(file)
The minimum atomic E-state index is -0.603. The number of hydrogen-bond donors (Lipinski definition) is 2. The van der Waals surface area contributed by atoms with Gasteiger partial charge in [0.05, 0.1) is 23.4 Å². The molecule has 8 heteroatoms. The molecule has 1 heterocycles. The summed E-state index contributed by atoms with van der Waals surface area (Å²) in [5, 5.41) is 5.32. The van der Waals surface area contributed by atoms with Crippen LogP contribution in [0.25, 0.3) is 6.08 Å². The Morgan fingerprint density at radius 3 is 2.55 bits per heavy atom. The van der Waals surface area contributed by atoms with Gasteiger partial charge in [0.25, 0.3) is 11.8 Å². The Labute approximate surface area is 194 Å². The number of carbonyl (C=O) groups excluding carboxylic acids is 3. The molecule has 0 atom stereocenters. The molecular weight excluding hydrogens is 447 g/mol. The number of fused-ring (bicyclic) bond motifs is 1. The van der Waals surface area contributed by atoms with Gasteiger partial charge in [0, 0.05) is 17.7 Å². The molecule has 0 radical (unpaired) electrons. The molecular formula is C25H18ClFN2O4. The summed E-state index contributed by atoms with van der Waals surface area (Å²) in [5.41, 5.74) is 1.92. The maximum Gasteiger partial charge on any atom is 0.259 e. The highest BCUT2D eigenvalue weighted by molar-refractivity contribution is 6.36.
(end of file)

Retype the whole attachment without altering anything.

The minimum atomic E-state index is -0.603. The number of hydrogen-bond donors (Lipinski definition) is 2. The van der Waals surface area contributed by atoms with Gasteiger partial charge in [0.05, 0.1) is 23.4 Å². The molecule has 8 heteroatoms. The molecule has 1 heterocycles. The summed E-state index contributed by atoms with van der Waals surface area (Å²) in [5, 5.41) is 5.32. The van der Waals surface area contributed by atoms with Crippen LogP contribution in [0.25, 0.3) is 6.08 Å². The Morgan fingerprint density at radius 3 is 2.55 bits per heavy atom. The van der Waals surface area contributed by atoms with Gasteiger partial charge in [0.25, 0.3) is 11.8 Å². The Labute approximate surface area is 194 Å². The number of carbonyl (C=O) groups excluding carboxylic acids is 3. The molecule has 0 atom stereocenters. The molecular weight excluding hydrogens is 447 g/mol. The number of fused-ring (bicyclic) bond motifs is 1. The van der Waals surface area contributed by atoms with Gasteiger partial charge in [0, 0.05) is 17.7 Å². The molecule has 0 radical (unpaired) electrons. The molecular formula is C25H18ClFN2O4. The summed E-state index contributed by atoms with van der Waals surface area (Å²) in [5.41, 5.74) is 1.92. The maximum Gasteiger partial charge on any atom is 0.259 e. The highest BCUT2D eigenvalue weighted by molar-refractivity contribution is 6.36.